Ulcer Bacterium's Drug Resistance Unmasked
Seppa, Nathan, Science News
By any measure, the drug metronidazole is a potent disease fighter. Also known as Flagyl, MetroGel, and Protostat, it knocks out the bacterium Helicobacter pylori, as well as microbes that can cause amoebic dysentery, other intestinal ailments, and some vaginal infections.
In 1985, scientists fingered the spiral-shaped H. pylori as the agent responsible for stomach ulcers and have since relied chiefly on metronidazole in combination with other drugs to battle the illness. H. pylori has proved to be a worthy adversary, however, developing widespread resistance to metronidazole.
Canadian and U.S. researchers have now discovered how some H. pylori infections succumb to metronidazole and others withstand its onslaught.
In a search through H. pylori genes taken from individuals in Peru and Lithuania, where the bacterium is common, the scientists identified genetic sequences that make the microbe drug-resistant and differentiated them from normal sequences.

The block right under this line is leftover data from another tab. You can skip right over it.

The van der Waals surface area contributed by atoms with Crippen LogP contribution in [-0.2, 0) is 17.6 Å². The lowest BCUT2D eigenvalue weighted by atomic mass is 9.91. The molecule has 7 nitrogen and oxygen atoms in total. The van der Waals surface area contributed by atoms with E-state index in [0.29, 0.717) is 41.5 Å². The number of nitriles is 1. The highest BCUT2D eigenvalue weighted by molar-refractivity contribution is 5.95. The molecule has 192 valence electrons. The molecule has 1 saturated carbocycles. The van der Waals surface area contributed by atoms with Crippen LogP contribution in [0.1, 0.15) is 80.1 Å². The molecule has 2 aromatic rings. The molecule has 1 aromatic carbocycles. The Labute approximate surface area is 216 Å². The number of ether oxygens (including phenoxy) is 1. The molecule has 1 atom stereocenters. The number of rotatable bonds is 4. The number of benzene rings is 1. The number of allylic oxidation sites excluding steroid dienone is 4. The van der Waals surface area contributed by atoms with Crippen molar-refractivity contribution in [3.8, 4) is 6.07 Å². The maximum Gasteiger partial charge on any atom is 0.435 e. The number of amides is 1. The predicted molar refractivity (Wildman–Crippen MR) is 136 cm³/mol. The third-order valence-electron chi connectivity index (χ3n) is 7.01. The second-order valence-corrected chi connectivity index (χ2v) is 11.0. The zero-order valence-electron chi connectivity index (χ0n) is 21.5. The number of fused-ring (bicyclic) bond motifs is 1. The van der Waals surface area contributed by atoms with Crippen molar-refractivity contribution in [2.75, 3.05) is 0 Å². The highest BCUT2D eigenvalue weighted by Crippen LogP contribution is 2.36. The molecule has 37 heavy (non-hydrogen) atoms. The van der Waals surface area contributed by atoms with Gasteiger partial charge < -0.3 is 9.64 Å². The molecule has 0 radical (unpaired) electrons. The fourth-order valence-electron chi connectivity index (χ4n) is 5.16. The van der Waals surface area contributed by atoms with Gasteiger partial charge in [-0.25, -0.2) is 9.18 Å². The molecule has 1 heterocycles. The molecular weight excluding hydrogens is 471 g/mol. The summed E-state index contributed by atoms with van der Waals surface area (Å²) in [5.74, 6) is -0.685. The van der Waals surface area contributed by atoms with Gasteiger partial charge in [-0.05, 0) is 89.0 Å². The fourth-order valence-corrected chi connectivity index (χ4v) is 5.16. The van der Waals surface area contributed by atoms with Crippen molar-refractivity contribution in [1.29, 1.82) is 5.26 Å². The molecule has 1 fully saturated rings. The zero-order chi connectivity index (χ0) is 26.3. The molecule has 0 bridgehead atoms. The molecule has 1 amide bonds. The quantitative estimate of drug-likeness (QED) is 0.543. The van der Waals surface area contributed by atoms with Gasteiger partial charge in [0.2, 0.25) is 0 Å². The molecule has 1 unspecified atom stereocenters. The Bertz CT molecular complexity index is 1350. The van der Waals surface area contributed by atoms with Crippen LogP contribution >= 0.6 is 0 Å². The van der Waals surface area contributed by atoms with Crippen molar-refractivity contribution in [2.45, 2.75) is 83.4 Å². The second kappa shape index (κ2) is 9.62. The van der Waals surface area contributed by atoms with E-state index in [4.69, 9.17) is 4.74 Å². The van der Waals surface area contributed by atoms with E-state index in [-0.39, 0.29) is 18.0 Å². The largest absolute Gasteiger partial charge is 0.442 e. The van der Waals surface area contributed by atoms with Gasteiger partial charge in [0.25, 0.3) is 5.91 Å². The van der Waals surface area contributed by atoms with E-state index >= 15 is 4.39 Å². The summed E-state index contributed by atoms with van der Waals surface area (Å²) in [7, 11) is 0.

One of the enzymes made by normal H. pylori converts metronidazole into a harsh chemical called hydroxylamine--a protein-busting, DNA-damaging terror that causes mutations in H. pylori's own genes. The besieged bacterium fights furiously to stem this DNA destruction. "If the rate of DNA damage is higher than the rate of repair, the cell dies," says microbiologist Avery C. Goodwin of Dalhousie University in Halifax, Nova Scotia.
Bacteria that escape the chemical reaper often have genetic mutations. If the gene encoding the enzyme that acts on metronidazole is damaged or destroyed, the bacterium becomes resistant to the drug. He and his colleagues report the findings in the April 14 Molecular Microbiology.
"This goes a long way toward helping us to understand metronidazole resistance in H. pylori," says Martin J. Blaser, a microbiologist at Vanderbilt University in Nashville. …